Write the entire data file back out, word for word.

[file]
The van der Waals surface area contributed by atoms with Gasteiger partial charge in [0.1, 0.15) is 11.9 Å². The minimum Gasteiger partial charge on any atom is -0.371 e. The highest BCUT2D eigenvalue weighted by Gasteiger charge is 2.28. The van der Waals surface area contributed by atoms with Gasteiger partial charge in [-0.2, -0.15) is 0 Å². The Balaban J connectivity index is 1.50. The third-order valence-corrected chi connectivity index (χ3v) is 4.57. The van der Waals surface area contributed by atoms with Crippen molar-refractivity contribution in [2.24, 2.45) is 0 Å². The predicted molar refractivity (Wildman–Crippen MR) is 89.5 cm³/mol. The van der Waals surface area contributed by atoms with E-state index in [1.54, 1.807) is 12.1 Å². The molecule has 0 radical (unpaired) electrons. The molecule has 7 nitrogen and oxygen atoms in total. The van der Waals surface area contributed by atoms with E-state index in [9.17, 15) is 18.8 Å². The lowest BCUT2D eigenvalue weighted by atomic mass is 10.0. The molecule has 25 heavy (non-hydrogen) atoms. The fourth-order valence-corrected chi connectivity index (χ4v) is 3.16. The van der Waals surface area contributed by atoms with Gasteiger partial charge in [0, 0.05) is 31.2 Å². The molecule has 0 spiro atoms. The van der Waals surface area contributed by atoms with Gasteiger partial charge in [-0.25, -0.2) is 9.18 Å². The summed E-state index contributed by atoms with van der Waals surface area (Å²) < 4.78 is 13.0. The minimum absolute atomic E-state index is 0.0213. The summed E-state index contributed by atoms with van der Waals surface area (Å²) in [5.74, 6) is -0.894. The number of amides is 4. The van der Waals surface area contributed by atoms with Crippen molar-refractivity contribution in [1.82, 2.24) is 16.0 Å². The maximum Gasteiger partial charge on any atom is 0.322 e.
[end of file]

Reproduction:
The van der Waals surface area contributed by atoms with Gasteiger partial charge in [0.1, 0.15) is 11.9 Å². The minimum Gasteiger partial charge on any atom is -0.371 e. The highest BCUT2D eigenvalue weighted by Gasteiger charge is 2.28. The van der Waals surface area contributed by atoms with Gasteiger partial charge in [-0.2, -0.15) is 0 Å². The Balaban J connectivity index is 1.50. The third-order valence-corrected chi connectivity index (χ3v) is 4.57. The van der Waals surface area contributed by atoms with Crippen molar-refractivity contribution in [2.24, 2.45) is 0 Å². The predicted molar refractivity (Wildman–Crippen MR) is 89.5 cm³/mol. The van der Waals surface area contributed by atoms with E-state index in [1.54, 1.807) is 12.1 Å². The molecule has 0 radical (unpaired) electrons. The molecule has 7 nitrogen and oxygen atoms in total. The van der Waals surface area contributed by atoms with E-state index in [9.17, 15) is 18.8 Å². The lowest BCUT2D eigenvalue weighted by atomic mass is 10.0. The molecule has 25 heavy (non-hydrogen) atoms. The fourth-order valence-corrected chi connectivity index (χ4v) is 3.16. The van der Waals surface area contributed by atoms with Gasteiger partial charge in [0, 0.05) is 31.2 Å². The molecule has 0 spiro atoms. The van der Waals surface area contributed by atoms with Gasteiger partial charge in [-0.25, -0.2) is 9.18 Å². The summed E-state index contributed by atoms with van der Waals surface area (Å²) < 4.78 is 13.0. The minimum absolute atomic E-state index is 0.0213. The summed E-state index contributed by atoms with van der Waals surface area (Å²) in [5.74, 6) is -0.894. The number of amides is 4. The van der Waals surface area contributed by atoms with Crippen molar-refractivity contribution in [1.82, 2.24) is 16.0 Å². The maximum Gasteiger partial charge on any atom is 0.322 e.